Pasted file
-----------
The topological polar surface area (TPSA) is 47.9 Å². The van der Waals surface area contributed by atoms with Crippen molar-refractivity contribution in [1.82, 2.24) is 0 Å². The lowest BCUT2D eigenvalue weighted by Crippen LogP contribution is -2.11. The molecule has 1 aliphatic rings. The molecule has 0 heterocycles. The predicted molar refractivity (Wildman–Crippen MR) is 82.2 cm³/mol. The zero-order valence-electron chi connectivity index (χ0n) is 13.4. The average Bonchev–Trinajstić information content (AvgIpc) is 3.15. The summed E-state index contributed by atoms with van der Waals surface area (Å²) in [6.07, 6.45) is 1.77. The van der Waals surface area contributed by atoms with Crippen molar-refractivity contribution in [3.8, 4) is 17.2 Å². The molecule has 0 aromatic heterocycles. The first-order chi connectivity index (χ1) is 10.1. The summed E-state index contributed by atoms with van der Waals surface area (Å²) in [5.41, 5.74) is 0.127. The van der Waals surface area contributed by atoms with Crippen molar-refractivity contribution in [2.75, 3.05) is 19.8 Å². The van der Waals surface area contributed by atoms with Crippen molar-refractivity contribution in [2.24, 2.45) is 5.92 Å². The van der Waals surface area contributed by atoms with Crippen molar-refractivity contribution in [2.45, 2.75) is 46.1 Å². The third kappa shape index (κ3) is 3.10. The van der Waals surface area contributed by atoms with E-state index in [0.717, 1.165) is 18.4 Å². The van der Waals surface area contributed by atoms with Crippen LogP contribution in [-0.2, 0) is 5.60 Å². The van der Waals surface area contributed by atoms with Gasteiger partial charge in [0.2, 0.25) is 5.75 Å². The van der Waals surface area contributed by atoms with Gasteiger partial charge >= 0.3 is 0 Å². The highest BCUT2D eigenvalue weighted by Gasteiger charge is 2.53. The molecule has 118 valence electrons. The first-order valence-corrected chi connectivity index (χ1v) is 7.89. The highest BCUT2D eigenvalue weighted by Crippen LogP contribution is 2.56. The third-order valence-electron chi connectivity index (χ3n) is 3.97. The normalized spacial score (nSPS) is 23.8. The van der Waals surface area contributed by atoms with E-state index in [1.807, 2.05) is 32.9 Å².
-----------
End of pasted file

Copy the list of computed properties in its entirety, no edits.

The topological polar surface area (TPSA) is 47.9 Å². The van der Waals surface area contributed by atoms with Crippen molar-refractivity contribution in [1.82, 2.24) is 0 Å². The lowest BCUT2D eigenvalue weighted by Crippen LogP contribution is -2.11. The molecule has 1 aliphatic rings. The molecule has 0 heterocycles. The predicted molar refractivity (Wildman–Crippen MR) is 82.2 cm³/mol. The zero-order valence-electron chi connectivity index (χ0n) is 13.4. The average Bonchev–Trinajstić information content (AvgIpc) is 3.15. The summed E-state index contributed by atoms with van der Waals surface area (Å²) in [6.07, 6.45) is 1.77. The van der Waals surface area contributed by atoms with Crippen molar-refractivity contribution in [3.8, 4) is 17.2 Å². The molecule has 0 aromatic heterocycles. The first-order chi connectivity index (χ1) is 10.1. The summed E-state index contributed by atoms with van der Waals surface area (Å²) in [5.41, 5.74) is 0.127. The van der Waals surface area contributed by atoms with Crippen molar-refractivity contribution in [2.75, 3.05) is 19.8 Å². The van der Waals surface area contributed by atoms with Crippen molar-refractivity contribution in [2.24, 2.45) is 5.92 Å². The van der Waals surface area contributed by atoms with Crippen molar-refractivity contribution in [2.45, 2.75) is 46.1 Å². The third kappa shape index (κ3) is 3.10. The van der Waals surface area contributed by atoms with E-state index in [0.717, 1.165) is 18.4 Å². The van der Waals surface area contributed by atoms with Crippen LogP contribution in [-0.2, 0) is 5.60 Å². The van der Waals surface area contributed by atoms with Gasteiger partial charge in [0.2, 0.25) is 5.75 Å². The van der Waals surface area contributed by atoms with Gasteiger partial charge >= 0.3 is 0 Å². The highest BCUT2D eigenvalue weighted by Gasteiger charge is 2.53. The molecule has 118 valence electrons. The first-order valence-corrected chi connectivity index (χ1v) is 7.89. The highest BCUT2D eigenvalue weighted by Crippen LogP contribution is 2.56. The third-order valence-electron chi connectivity index (χ3n) is 3.97. The normalized spacial score (nSPS) is 23.8. The van der Waals surface area contributed by atoms with E-state index in [1.807, 2.05) is 32.9 Å².